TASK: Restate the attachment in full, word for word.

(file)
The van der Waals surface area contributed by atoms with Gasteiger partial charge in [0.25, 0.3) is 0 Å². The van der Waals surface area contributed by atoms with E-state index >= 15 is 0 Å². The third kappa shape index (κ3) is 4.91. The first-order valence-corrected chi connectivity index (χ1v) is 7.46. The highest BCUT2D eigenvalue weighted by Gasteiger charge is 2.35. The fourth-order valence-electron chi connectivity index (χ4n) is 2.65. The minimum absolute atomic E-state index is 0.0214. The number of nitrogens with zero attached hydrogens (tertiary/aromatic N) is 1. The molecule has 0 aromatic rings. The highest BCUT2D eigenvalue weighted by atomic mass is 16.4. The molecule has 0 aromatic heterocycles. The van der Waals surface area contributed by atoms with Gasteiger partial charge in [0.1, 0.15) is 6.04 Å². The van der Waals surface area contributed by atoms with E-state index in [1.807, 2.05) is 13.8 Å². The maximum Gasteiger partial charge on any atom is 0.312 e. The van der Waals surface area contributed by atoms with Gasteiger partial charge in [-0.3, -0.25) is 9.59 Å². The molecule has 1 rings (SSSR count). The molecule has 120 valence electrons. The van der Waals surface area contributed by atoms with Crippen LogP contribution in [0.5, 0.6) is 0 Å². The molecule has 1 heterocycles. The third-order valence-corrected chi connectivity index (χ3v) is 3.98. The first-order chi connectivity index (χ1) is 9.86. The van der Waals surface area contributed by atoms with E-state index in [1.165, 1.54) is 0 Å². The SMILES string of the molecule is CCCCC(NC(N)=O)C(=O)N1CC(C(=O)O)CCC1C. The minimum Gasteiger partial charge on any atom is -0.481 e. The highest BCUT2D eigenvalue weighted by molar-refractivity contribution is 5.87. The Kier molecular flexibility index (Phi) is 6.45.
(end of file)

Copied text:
The van der Waals surface area contributed by atoms with Gasteiger partial charge in [0.25, 0.3) is 0 Å². The van der Waals surface area contributed by atoms with E-state index >= 15 is 0 Å². The third kappa shape index (κ3) is 4.91. The first-order valence-corrected chi connectivity index (χ1v) is 7.46. The highest BCUT2D eigenvalue weighted by Gasteiger charge is 2.35. The fourth-order valence-electron chi connectivity index (χ4n) is 2.65. The minimum absolute atomic E-state index is 0.0214. The number of nitrogens with zero attached hydrogens (tertiary/aromatic N) is 1. The molecule has 0 aromatic rings. The highest BCUT2D eigenvalue weighted by atomic mass is 16.4. The molecule has 0 aromatic heterocycles. The van der Waals surface area contributed by atoms with Gasteiger partial charge in [0.1, 0.15) is 6.04 Å². The van der Waals surface area contributed by atoms with E-state index in [1.807, 2.05) is 13.8 Å². The maximum Gasteiger partial charge on any atom is 0.312 e. The van der Waals surface area contributed by atoms with Gasteiger partial charge in [-0.3, -0.25) is 9.59 Å². The molecule has 1 rings (SSSR count). The molecule has 120 valence electrons. The van der Waals surface area contributed by atoms with Crippen LogP contribution in [0.5, 0.6) is 0 Å². The molecule has 1 heterocycles. The third-order valence-corrected chi connectivity index (χ3v) is 3.98. The first-order chi connectivity index (χ1) is 9.86. The van der Waals surface area contributed by atoms with E-state index in [1.165, 1.54) is 0 Å². The SMILES string of the molecule is CCCCC(NC(N)=O)C(=O)N1CC(C(=O)O)CCC1C. The minimum Gasteiger partial charge on any atom is -0.481 e. The highest BCUT2D eigenvalue weighted by molar-refractivity contribution is 5.87. The Kier molecular flexibility index (Phi) is 6.45.